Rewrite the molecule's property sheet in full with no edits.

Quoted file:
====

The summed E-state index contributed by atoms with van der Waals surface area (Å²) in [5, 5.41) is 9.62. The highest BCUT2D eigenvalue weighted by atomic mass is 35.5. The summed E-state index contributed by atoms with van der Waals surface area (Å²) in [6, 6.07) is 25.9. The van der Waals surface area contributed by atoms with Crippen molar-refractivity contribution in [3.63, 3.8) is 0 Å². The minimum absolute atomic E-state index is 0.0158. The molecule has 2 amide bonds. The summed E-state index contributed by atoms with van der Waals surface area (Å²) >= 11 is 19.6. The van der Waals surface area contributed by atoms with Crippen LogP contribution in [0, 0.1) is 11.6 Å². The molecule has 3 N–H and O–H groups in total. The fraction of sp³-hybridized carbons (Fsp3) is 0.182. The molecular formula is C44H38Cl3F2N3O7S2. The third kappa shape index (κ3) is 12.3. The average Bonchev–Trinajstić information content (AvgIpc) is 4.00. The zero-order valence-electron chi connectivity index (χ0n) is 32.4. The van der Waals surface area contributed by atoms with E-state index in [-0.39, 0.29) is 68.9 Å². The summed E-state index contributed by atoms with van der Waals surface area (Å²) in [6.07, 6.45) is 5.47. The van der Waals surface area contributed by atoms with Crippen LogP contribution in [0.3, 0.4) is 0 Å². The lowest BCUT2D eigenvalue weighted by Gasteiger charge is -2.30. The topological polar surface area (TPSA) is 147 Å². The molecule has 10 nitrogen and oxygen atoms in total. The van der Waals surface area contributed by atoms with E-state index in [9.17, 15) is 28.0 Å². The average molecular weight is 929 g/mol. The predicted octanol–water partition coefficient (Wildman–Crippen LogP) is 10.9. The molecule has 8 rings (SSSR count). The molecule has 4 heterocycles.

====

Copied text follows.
The summed E-state index contributed by atoms with van der Waals surface area (Å²) in [5, 5.41) is 9.62. The highest BCUT2D eigenvalue weighted by atomic mass is 35.5. The summed E-state index contributed by atoms with van der Waals surface area (Å²) in [6, 6.07) is 25.9. The van der Waals surface area contributed by atoms with Crippen molar-refractivity contribution in [3.63, 3.8) is 0 Å². The minimum absolute atomic E-state index is 0.0158. The molecule has 2 amide bonds. The summed E-state index contributed by atoms with van der Waals surface area (Å²) >= 11 is 19.6. The van der Waals surface area contributed by atoms with Crippen LogP contribution in [0, 0.1) is 11.6 Å². The molecule has 3 N–H and O–H groups in total. The fraction of sp³-hybridized carbons (Fsp3) is 0.182. The molecular formula is C44H38Cl3F2N3O7S2. The third kappa shape index (κ3) is 12.3. The average Bonchev–Trinajstić information content (AvgIpc) is 4.00. The zero-order valence-electron chi connectivity index (χ0n) is 32.4. The van der Waals surface area contributed by atoms with E-state index in [-0.39, 0.29) is 68.9 Å². The summed E-state index contributed by atoms with van der Waals surface area (Å²) in [6.07, 6.45) is 5.47. The van der Waals surface area contributed by atoms with Crippen LogP contribution in [0.3, 0.4) is 0 Å². The lowest BCUT2D eigenvalue weighted by Gasteiger charge is -2.30. The topological polar surface area (TPSA) is 147 Å². The molecule has 10 nitrogen and oxygen atoms in total. The van der Waals surface area contributed by atoms with E-state index in [9.17, 15) is 28.0 Å². The average molecular weight is 929 g/mol. The predicted octanol–water partition coefficient (Wildman–Crippen LogP) is 10.9. The molecule has 8 rings (SSSR count). The molecule has 4 heterocycles.